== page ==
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Kennel cough—also known as canine infectious respiratory disease (CIRD) or infectious tracheobronchitis—is a highly contagious respiratory disease in dogs.  It’s typically spread when a healthy dog is exposed to the respiratory secretions of an infected dog.

Kennel cough can cause mild symptoms in some dogs but can progress to a life-threatening pneumonia in other dogs.

Here’s everything you need to know about kennel cough in dogs—from what it is and its symptoms to kennel cough treatment and prevention.

What Is Kennel Cough?

Kennel cough is an infectious bronchitis that causes the trachea and bronchioles to become inflamed, resulting in a dry, hacking cough. This cough can sometimes sound like your dog has something stuck in their throat.

Kennel cough can be caused by multiple microorganisms, including Bordetella bronchiseptica bacteria, canine adenovirus, parainfluenza virus, and mycoplasma, along with many other bacteria and viruses.

Some dogs may only have a mild cough, while others can become very ill with a life-threatening pneumonia. This is why it is important to recognize the symptoms of kennel cough and seek treatment immediately.

How Do Dogs Get Kennel Cough?

A healthy dog can get kennel cough by inhaling aerosolized bacteria or viruses from an infected dog.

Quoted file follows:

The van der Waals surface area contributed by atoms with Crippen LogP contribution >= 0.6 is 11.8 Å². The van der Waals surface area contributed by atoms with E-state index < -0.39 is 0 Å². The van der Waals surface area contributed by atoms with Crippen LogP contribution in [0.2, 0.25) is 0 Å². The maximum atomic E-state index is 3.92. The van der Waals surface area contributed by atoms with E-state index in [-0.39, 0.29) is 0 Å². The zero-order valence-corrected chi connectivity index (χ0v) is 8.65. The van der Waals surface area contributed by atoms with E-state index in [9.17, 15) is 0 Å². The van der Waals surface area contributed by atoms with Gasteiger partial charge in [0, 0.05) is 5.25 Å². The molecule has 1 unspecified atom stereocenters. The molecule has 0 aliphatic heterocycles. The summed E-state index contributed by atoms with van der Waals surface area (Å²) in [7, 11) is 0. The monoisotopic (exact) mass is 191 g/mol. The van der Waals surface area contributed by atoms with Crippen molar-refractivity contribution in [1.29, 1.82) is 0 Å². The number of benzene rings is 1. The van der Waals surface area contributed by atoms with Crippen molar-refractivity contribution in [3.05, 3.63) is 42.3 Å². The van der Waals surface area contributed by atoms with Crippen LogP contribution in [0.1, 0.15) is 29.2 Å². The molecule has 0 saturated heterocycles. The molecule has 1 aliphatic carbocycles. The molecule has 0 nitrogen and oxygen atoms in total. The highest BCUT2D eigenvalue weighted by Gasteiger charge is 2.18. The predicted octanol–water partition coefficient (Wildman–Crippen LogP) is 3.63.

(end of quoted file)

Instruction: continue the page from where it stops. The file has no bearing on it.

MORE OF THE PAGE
The bacteria and/or virus can be spread from an infected dog through coughing or sneezing, and dogs can also get it from infected objects (toys, food/water bowls).

Dogs are typically exposed to kennel cough when they are in crowded areas that have poor airflow and warm, moist air. Dogs can develop kennel cough approximately three to four days after they are exposed.

Some of these situations include:

  • Animal shelters

  • Boarding kennels

  • Dog daycare facilities

  • Grooming facilities

  • Dog parks

There is a kennel cough vaccination that can prevent against getting kennel cough.

What Are the Symptoms of Kennel Cough?

Symptoms of kennel cough include:

  • A persistent dry, hacking cough

  • Coughing during the night that keeps you and your dog awake

  • Retching with the production of white foam

Severe symptoms include:

  • Lethargy

  • Loss of appetite

  • Fever

  • Labored breathing

Is Kennel Cough Fatal?

Many dogs with kennel cough can recover without complication; however, some dogs can become very sick with life-threatening pneumonia.

Dogs that are more susceptible to complications from kennel cough include:

  • Puppies that have immature immune systems (especially young puppies that have not been fully vaccinated)

  • Older dogs that have a decreased immune defense or other serious diseases (heart failure, diabetes, or cancer)

  • Pregnant dogs that may have a lower immunity

  • Dogs that have pre-existing respiratory diseases (tracheal collapse, chronic bronchitis, severe respiratory allergies)

How Long Does Kennel Cough Last?

Dogs with mild kennel cough are usually sick for about one or two weeks and recover well.

These dogs usually only experience mild clinical signs and quickly recover from kennel cough, which translates to a good prognosis.